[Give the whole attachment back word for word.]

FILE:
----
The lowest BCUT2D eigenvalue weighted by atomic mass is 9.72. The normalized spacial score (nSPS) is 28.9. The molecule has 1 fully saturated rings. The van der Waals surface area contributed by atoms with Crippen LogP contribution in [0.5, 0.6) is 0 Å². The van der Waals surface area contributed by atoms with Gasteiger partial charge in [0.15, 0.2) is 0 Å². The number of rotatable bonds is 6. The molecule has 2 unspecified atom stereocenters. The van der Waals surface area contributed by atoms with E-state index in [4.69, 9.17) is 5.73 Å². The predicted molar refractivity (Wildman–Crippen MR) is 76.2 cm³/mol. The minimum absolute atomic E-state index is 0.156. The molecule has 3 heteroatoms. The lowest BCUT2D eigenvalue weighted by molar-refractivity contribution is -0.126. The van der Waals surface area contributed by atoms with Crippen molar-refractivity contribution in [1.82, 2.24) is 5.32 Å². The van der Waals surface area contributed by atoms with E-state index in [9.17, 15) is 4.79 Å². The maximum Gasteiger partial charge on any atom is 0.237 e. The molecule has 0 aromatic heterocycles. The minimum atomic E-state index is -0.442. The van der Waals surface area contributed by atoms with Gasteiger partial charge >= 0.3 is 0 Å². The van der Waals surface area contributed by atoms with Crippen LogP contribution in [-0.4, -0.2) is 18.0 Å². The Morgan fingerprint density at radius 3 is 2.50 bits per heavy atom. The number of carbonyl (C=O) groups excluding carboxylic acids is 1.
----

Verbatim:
The lowest BCUT2D eigenvalue weighted by atomic mass is 9.72. The normalized spacial score (nSPS) is 28.9. The molecule has 1 fully saturated rings. The van der Waals surface area contributed by atoms with Crippen LogP contribution in [0.5, 0.6) is 0 Å². The van der Waals surface area contributed by atoms with Gasteiger partial charge in [0.15, 0.2) is 0 Å². The number of rotatable bonds is 6. The molecule has 2 unspecified atom stereocenters. The van der Waals surface area contributed by atoms with E-state index in [4.69, 9.17) is 5.73 Å². The predicted molar refractivity (Wildman–Crippen MR) is 76.2 cm³/mol. The minimum absolute atomic E-state index is 0.156. The molecule has 3 heteroatoms. The lowest BCUT2D eigenvalue weighted by molar-refractivity contribution is -0.126. The van der Waals surface area contributed by atoms with Crippen molar-refractivity contribution in [1.82, 2.24) is 5.32 Å². The van der Waals surface area contributed by atoms with E-state index in [9.17, 15) is 4.79 Å². The maximum Gasteiger partial charge on any atom is 0.237 e. The molecule has 0 aromatic heterocycles. The minimum atomic E-state index is -0.442. The van der Waals surface area contributed by atoms with Gasteiger partial charge >= 0.3 is 0 Å². The van der Waals surface area contributed by atoms with Crippen LogP contribution in [-0.4, -0.2) is 18.0 Å². The Morgan fingerprint density at radius 3 is 2.50 bits per heavy atom. The number of carbonyl (C=O) groups excluding carboxylic acids is 1.